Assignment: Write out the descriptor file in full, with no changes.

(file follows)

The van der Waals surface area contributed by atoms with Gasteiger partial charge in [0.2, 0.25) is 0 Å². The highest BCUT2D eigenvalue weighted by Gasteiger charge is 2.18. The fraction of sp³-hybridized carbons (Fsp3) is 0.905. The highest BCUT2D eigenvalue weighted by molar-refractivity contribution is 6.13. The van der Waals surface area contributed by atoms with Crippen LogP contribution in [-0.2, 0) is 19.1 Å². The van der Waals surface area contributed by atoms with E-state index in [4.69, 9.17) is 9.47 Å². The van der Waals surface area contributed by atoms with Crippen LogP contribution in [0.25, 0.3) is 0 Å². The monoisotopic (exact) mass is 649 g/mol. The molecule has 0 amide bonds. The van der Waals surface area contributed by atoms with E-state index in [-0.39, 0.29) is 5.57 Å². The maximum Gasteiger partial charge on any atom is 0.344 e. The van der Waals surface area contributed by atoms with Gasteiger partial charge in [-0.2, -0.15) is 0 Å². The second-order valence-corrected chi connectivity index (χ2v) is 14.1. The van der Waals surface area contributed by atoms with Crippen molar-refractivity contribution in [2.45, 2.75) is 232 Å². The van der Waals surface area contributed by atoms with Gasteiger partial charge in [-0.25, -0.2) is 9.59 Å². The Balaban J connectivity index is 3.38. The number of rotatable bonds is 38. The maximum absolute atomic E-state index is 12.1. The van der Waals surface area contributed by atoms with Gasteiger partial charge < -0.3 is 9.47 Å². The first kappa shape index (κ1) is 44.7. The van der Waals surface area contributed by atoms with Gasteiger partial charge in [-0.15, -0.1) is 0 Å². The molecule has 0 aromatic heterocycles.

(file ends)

The van der Waals surface area contributed by atoms with Gasteiger partial charge in [0.2, 0.25) is 0 Å². The highest BCUT2D eigenvalue weighted by Gasteiger charge is 2.18. The fraction of sp³-hybridized carbons (Fsp3) is 0.905. The highest BCUT2D eigenvalue weighted by molar-refractivity contribution is 6.13. The van der Waals surface area contributed by atoms with Crippen LogP contribution in [-0.2, 0) is 19.1 Å². The van der Waals surface area contributed by atoms with E-state index in [4.69, 9.17) is 9.47 Å². The van der Waals surface area contributed by atoms with Crippen LogP contribution in [0.25, 0.3) is 0 Å². The monoisotopic (exact) mass is 649 g/mol. The molecule has 0 amide bonds. The van der Waals surface area contributed by atoms with E-state index in [-0.39, 0.29) is 5.57 Å². The maximum Gasteiger partial charge on any atom is 0.344 e. The van der Waals surface area contributed by atoms with Gasteiger partial charge in [-0.2, -0.15) is 0 Å². The second-order valence-corrected chi connectivity index (χ2v) is 14.1. The van der Waals surface area contributed by atoms with Crippen molar-refractivity contribution in [2.45, 2.75) is 232 Å². The van der Waals surface area contributed by atoms with Gasteiger partial charge in [-0.25, -0.2) is 9.59 Å². The Balaban J connectivity index is 3.38. The number of rotatable bonds is 38. The maximum absolute atomic E-state index is 12.1. The van der Waals surface area contributed by atoms with Gasteiger partial charge < -0.3 is 9.47 Å². The first kappa shape index (κ1) is 44.7. The van der Waals surface area contributed by atoms with Gasteiger partial charge in [-0.15, -0.1) is 0 Å². The molecule has 0 aromatic heterocycles.